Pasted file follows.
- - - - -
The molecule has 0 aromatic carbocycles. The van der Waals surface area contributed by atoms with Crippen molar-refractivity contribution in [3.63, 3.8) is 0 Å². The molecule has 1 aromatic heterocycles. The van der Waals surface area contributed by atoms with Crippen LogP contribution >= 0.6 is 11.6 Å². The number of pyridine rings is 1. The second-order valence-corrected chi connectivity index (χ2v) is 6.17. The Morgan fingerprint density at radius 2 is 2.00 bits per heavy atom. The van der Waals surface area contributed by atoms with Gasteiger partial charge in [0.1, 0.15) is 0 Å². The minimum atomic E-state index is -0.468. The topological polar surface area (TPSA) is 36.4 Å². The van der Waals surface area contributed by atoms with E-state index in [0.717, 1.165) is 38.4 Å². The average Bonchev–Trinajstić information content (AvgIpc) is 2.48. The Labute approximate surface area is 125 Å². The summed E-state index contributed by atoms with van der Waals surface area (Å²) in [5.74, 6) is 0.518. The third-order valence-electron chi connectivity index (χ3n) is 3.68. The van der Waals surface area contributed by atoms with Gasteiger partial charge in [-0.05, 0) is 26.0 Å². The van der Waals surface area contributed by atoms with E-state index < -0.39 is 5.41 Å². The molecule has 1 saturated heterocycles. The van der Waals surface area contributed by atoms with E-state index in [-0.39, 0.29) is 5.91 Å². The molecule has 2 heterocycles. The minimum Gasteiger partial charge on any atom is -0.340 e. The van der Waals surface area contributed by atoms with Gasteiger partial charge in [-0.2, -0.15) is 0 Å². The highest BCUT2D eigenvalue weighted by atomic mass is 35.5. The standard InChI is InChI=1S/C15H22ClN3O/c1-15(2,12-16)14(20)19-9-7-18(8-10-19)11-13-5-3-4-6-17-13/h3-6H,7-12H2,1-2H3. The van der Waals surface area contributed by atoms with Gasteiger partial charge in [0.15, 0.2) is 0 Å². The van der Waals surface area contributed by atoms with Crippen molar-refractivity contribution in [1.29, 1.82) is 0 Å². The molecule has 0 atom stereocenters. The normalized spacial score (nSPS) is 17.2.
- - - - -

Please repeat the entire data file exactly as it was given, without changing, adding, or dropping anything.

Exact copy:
The molecule has 0 aromatic carbocycles. The van der Waals surface area contributed by atoms with Crippen molar-refractivity contribution in [3.63, 3.8) is 0 Å². The molecule has 1 aromatic heterocycles. The van der Waals surface area contributed by atoms with Crippen LogP contribution >= 0.6 is 11.6 Å². The number of pyridine rings is 1. The second-order valence-corrected chi connectivity index (χ2v) is 6.17. The Morgan fingerprint density at radius 2 is 2.00 bits per heavy atom. The van der Waals surface area contributed by atoms with Gasteiger partial charge in [0.1, 0.15) is 0 Å². The minimum atomic E-state index is -0.468. The topological polar surface area (TPSA) is 36.4 Å². The van der Waals surface area contributed by atoms with E-state index in [0.717, 1.165) is 38.4 Å². The average Bonchev–Trinajstić information content (AvgIpc) is 2.48. The Labute approximate surface area is 125 Å². The summed E-state index contributed by atoms with van der Waals surface area (Å²) in [5.74, 6) is 0.518. The third-order valence-electron chi connectivity index (χ3n) is 3.68. The van der Waals surface area contributed by atoms with Gasteiger partial charge in [-0.05, 0) is 26.0 Å². The van der Waals surface area contributed by atoms with E-state index < -0.39 is 5.41 Å². The molecule has 1 saturated heterocycles. The van der Waals surface area contributed by atoms with E-state index in [-0.39, 0.29) is 5.91 Å². The molecule has 2 heterocycles. The minimum Gasteiger partial charge on any atom is -0.340 e. The van der Waals surface area contributed by atoms with Gasteiger partial charge in [-0.2, -0.15) is 0 Å². The highest BCUT2D eigenvalue weighted by atomic mass is 35.5. The standard InChI is InChI=1S/C15H22ClN3O/c1-15(2,12-16)14(20)19-9-7-18(8-10-19)11-13-5-3-4-6-17-13/h3-6H,7-12H2,1-2H3. The van der Waals surface area contributed by atoms with Gasteiger partial charge in [0.15, 0.2) is 0 Å². The van der Waals surface area contributed by atoms with Crippen molar-refractivity contribution in [1.29, 1.82) is 0 Å². The molecule has 0 atom stereocenters. The normalized spacial score (nSPS) is 17.2.